Andrew Rannells' Elijah Remains the Best Thing About 'Girls'

The gay best friend character has been done before, but this twisted version works.

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For a show that isn’t about much, HBO’s Girls remains impressively polarizing. Most of the critiques the show comes in for — excluding the cheap shots aimed at Lena Dunham — are about the characters. Why is Hannah incapable of thinking about anyone but herself? How is a cartoon-like Shoshanna (Zosia Mamet) at all an accurate representation of a real human? Why is Marnie (Allison Williams) incapable of making a single smart decision? Why does Jessa — the cool British renegade — hang out with these self-obsessed women? Why would anyone emotionally invest in these terrible people? And these are all fair questions that aren’t about Andrew Rannells’ Elijah, the show’s most compelling, interesting, and under-appreciated character.

Over the course of four (and entering five) seasons, the worst qualities of the main characters on Girls have consumed them. Not so Elijah, who is becoming the hero of a show in which he’s only a small character.

Hannah and Elijah have a special friendship that stems from when they dated in college. In the first season of Girls, Elijah comes out to Hannah when they meet up for drinks after a long time apart, a scene that exemplifies Rannells’ much-needed whimsical approach. When Elijah comes out, Hannah makes it all about herself. When she asks how he was able to have sex with her for that long, he responds, “Well, there’s a handsomeness to you.” In the current season of Girls, when Hannah is again having an existential breakdown from someone else’s problem — her dad, she learns, is gay — Elijah is there to laugh at her and make light of the situation, telling Hannah that he always knew her dad was gay. Throughout the five seasons, leave it up to Elijah to tell the girls what they don’t want to hear, but need to hear.

Elijah isn’t a genius, he’s just reasonable. That makes him — in this context — exceptional.

When it comes to the men in Girls, Elijah’s presence crucially disturbs the heaviness of stern, troubled men. Take Adam, for example — he’s a recovering alcoholic with a whole world of problems that are magnified by his complicated relationship with Hannah. Now in the fifth season, Adam has begun to develop romantic feelings for Jessa, in spite of the fact that they can’t be together because Hannah and Jessa are best friends. He is an incredibly nuanced character, well-intentioned and seething at the same time, but his plot lines are always drama-heavy. And then there’s Ray, who’s perhaps even angrier at life than Adam. Impossibly intelligent and constantly trying to understand the deplorable behaviors of those around him, Ray is a curmudgeon who also can’t help but fall in love with the wrong person — after he is with Shoshanna, he falls for Marnie whom he despises but can’t help loving. Desi, Marnie’s recent husband, is a sad man caught up in his own pathetically small mind, too busy to think about anyone else. Considering the bevy of deeply conflicted men in Girls, any scene with Elijah is a necessary break from the potency of troubled dudes in the show.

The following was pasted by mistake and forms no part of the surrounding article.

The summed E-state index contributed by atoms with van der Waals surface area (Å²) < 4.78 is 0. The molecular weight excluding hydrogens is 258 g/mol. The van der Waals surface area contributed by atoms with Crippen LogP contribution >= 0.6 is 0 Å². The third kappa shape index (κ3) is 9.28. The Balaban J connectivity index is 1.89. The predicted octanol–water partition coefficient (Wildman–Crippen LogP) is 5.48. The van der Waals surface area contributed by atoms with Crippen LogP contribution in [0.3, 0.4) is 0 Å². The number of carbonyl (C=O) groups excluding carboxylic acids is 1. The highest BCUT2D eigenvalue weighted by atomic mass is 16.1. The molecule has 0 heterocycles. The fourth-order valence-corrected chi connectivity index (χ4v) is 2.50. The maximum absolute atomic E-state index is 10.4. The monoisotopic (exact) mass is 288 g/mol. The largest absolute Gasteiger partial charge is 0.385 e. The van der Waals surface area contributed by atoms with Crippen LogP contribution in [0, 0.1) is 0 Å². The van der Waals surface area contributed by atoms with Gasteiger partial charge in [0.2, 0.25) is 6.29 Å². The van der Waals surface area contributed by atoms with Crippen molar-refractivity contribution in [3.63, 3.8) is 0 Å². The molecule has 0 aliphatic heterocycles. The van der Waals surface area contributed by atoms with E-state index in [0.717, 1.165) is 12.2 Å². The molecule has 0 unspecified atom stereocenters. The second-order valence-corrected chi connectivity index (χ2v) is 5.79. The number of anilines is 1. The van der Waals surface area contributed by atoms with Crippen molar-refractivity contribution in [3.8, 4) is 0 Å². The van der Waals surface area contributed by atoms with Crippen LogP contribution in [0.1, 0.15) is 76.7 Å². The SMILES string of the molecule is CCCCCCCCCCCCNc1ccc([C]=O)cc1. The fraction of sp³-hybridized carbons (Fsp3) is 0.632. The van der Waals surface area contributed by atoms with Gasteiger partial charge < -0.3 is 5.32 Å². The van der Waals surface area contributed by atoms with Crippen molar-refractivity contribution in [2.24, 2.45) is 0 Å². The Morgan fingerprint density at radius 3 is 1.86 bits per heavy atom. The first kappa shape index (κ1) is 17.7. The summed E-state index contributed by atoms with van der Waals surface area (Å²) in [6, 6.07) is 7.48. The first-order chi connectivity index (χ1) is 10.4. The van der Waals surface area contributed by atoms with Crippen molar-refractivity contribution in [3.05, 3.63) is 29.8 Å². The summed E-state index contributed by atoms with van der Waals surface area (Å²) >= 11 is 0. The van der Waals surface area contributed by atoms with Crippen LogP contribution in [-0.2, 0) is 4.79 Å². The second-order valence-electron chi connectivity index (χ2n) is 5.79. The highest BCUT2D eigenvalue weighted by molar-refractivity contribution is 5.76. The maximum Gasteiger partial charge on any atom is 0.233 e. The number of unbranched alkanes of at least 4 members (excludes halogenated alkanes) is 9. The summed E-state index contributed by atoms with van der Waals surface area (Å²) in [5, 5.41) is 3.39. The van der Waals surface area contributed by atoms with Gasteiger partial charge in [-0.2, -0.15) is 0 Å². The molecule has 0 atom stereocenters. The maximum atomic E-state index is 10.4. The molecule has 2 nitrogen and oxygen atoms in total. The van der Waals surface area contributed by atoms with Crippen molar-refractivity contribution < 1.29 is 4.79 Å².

So far in the fifth season, Elijah has made only a few appearances, but they’ve presented necessary opportunities to laugh along with him at the other characters in the show. In Season Five’s first episode, in which Desi and Marnie get married, there’s an emotional kerfuffle as Desi experiences cold feet and thinks about running out on the seventh woman he’s proposed to. As everyone tries to calm him down while also dealing with their own issues — Adam kisses Jessa before the ceremony; Ray is about to witness the woman he loves marry someone else — Elijah daintily informs everyone that he will be taking MDMA after the ceremony to liven things up. In the next episode, Hannah is having an emergency with her recently-out gay father and she calls Elijah to come to the restaurant where they are so he — a more experienced gay male — can talk to Hannah’s dad. He arrives at the restaurant, looks through the window to see Hannah and her dad sobbing at a table, grimaces, and turns away from the situation.

He may have ditched Hannah when she needed his help, but the reality is that Hannah should deal with this on her own. He, just like everyone else on the show, is struggling through his early 20s, but the levity he adds to certain scenes is a welcomed reminder to laugh at yourself every once in a while.

Elijah isn’t a character in search of his own show or of a better arc or of anything else really. He’s just fully realized and fun to watch. In a sense, that’s the ultimate compliment — zeitgeist be damned.